Thanksgiving on the Farm
Ah, Thanksgiving. I’m in the make-smart-compromises camp on how best to handle this food-centered holiday. The guidelines are simple:
- Lean toward paleo, but don’t obsess.
- Enjoy the food, and enjoy the company even more.
- Eat what’s important for your own emotions’ and others, and skip the “treats” that aren’t really special.
Ironman and I are hosting an early Thanksgiving today at In the Night Farm. It’s storming outside — whipping wind and temperature ticking down toward zero, while snowclouds twist overhead — but inside we have music and warm, spiced air. Here’s our menu:
Roast turkey. It’s a conventional Butterball, I’m afraid. That pastured, heirloom bird just wasn’t in the budget this year.
Wild Rice, Sausage, & Fennel Stuffing. Wild rice is a grass seed, which makes it only somewhat better than grain. It isn’t make it a perfect choice, but it beats the heck out of gluten-filled bread stuffing.
Mashed potatoes and gravy. Again, not ideal due to carbohydrate content (regardless of how you feel about white potatoes, a topic of much debate in the paleo community), but certainly not the worst food on the planet. I’ll make them the old-fashioned way, with plenty of butter and cream. We could argue all day about whether this does more harm (dairy, and the fat-carb combo effect on insulin and bodyfat) or good (lowered GI to mute blood-sugar spike) — but how about we just enjoy them instead? The gravy will require some starch for thickening, but at least I’m not afraid of fat anymore! Food is such a pleasure.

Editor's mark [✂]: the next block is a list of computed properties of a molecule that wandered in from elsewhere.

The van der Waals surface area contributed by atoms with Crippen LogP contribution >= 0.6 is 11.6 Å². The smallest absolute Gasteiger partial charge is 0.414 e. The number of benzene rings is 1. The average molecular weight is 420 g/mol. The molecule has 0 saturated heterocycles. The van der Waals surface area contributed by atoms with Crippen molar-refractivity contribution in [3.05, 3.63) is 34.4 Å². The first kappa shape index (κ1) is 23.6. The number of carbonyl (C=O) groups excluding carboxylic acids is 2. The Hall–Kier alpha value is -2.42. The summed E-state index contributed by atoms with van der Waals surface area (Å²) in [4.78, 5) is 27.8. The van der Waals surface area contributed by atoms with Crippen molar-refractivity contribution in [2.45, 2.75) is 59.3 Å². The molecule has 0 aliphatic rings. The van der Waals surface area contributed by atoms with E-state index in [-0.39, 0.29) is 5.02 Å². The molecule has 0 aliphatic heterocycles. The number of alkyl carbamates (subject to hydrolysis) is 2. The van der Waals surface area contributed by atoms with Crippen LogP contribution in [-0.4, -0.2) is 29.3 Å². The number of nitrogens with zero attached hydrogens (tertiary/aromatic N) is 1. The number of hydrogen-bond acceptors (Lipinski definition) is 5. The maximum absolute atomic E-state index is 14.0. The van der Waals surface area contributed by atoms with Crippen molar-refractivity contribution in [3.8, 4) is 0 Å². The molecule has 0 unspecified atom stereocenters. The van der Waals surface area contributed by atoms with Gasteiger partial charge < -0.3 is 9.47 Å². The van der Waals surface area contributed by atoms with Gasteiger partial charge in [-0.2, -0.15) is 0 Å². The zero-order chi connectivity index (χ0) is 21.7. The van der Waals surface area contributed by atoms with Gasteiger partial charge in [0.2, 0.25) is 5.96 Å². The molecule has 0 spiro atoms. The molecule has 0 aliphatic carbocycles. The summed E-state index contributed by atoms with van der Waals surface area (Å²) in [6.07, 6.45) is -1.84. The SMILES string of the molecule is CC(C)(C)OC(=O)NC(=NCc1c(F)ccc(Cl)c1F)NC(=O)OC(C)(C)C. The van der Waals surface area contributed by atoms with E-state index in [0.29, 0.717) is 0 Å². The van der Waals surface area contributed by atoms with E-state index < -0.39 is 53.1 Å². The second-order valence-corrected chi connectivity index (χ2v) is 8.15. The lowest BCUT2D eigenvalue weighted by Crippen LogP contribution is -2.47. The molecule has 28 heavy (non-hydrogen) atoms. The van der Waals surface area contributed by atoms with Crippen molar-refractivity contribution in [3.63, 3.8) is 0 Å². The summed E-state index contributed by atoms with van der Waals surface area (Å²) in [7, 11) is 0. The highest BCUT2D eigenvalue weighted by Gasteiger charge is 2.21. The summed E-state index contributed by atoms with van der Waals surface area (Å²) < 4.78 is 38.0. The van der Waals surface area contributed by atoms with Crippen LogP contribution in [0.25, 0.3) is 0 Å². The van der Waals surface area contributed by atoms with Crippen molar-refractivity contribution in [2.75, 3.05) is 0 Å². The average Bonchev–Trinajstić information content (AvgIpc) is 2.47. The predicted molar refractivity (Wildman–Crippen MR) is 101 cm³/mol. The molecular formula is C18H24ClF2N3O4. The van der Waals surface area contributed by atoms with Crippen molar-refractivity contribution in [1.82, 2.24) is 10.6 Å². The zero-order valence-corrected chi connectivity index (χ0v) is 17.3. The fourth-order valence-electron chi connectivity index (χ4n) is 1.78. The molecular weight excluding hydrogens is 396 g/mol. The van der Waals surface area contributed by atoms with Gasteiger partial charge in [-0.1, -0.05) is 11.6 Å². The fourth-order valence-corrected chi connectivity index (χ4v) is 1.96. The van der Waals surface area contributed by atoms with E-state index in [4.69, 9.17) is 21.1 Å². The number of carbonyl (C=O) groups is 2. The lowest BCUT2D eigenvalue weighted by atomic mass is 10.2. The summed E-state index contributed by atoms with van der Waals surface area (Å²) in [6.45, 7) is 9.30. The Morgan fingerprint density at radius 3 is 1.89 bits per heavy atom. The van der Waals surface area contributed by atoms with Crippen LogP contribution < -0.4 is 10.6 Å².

Sweet & Spicy Roasted Sweet Potatoes. I’ll put plenty of these on my plate. They’re perfectly paleo — just cubed sweet potatoes roasted in coconut oil and sprinkled with red pepper flakes. Nobody in their right mind will miss the marshmallows.
Sweet & Sour Green Beans. Not in the Chinese sense of sweet & sour! This is an old, family recipe that I used to consider terribly unhealthful, though delicious, because it contains bacon (including the grease) and a substantial quantity of vegetable oil. By replacing the vegetable oil with a more healthful fat, I’ll update the recipe to nearly paleo — though it will still require a couple tablespoons of sugar.
Whole 9 Cranberry Sauce: Sweetened with apple juice and figs, this sauce looks and smells far more beautiful — and paleo — than the red-sugar-in-a-can variety. I’m excited to share it.
Cranberry Waldorf Salad: “Pink Stuff” wasn’t a staple on my childhood holiday table, but we did always have a salad of canned fruit cocktail swimming in whipped cream. I think this paleo waldorf, which features chilled coconut milk in place of dairy, will be a spectacular upgrade.
Buttermilk Butterhorns: When it comes to gluten, I have the magic touch. That “smooth and elastic dough” is putty in my hands. Indeed, baking is one of the few foodie pleasures I miss since going paleo. I’m taking advantage of this rare opportunity to make a batch of traditional, golden dinner rolls to serve smothered in pastured butter.
For drinks, we’ll serve spiced cider, whiskey, and wine.
And for dessert, my speciality, a citrus-scented cheesecake, plus pies graciously baked by our guests. And whipped cream. And did I mention the whiskey?
After the holiday, it’s back to paleo…right where I want to be.